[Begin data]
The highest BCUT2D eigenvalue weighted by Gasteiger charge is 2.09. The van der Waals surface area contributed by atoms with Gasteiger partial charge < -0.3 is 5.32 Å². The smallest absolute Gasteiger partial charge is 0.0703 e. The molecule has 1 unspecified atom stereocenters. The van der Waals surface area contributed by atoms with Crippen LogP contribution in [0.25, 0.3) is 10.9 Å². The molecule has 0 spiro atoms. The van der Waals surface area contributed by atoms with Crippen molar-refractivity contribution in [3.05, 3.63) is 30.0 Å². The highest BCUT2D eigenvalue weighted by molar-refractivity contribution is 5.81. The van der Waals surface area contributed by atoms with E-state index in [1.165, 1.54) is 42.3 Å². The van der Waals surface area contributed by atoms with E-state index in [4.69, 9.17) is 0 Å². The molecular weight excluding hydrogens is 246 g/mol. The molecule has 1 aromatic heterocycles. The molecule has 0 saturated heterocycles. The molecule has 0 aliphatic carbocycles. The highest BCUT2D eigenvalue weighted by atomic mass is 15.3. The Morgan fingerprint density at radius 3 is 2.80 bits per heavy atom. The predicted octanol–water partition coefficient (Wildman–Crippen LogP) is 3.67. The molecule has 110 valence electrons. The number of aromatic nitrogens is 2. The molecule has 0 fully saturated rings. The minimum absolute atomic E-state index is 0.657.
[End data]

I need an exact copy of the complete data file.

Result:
The highest BCUT2D eigenvalue weighted by Gasteiger charge is 2.09. The van der Waals surface area contributed by atoms with Gasteiger partial charge < -0.3 is 5.32 Å². The smallest absolute Gasteiger partial charge is 0.0703 e. The molecule has 1 unspecified atom stereocenters. The van der Waals surface area contributed by atoms with Crippen LogP contribution in [0.25, 0.3) is 10.9 Å². The molecule has 0 spiro atoms. The van der Waals surface area contributed by atoms with Crippen molar-refractivity contribution in [3.05, 3.63) is 30.0 Å². The highest BCUT2D eigenvalue weighted by molar-refractivity contribution is 5.81. The van der Waals surface area contributed by atoms with E-state index in [1.165, 1.54) is 42.3 Å². The van der Waals surface area contributed by atoms with E-state index in [4.69, 9.17) is 0 Å². The molecular weight excluding hydrogens is 246 g/mol. The molecule has 1 aromatic heterocycles. The molecule has 0 saturated heterocycles. The molecule has 0 aliphatic carbocycles. The highest BCUT2D eigenvalue weighted by atomic mass is 15.3. The Morgan fingerprint density at radius 3 is 2.80 bits per heavy atom. The predicted octanol–water partition coefficient (Wildman–Crippen LogP) is 3.67. The molecule has 110 valence electrons. The number of aromatic nitrogens is 2. The molecule has 0 fully saturated rings. The minimum absolute atomic E-state index is 0.657.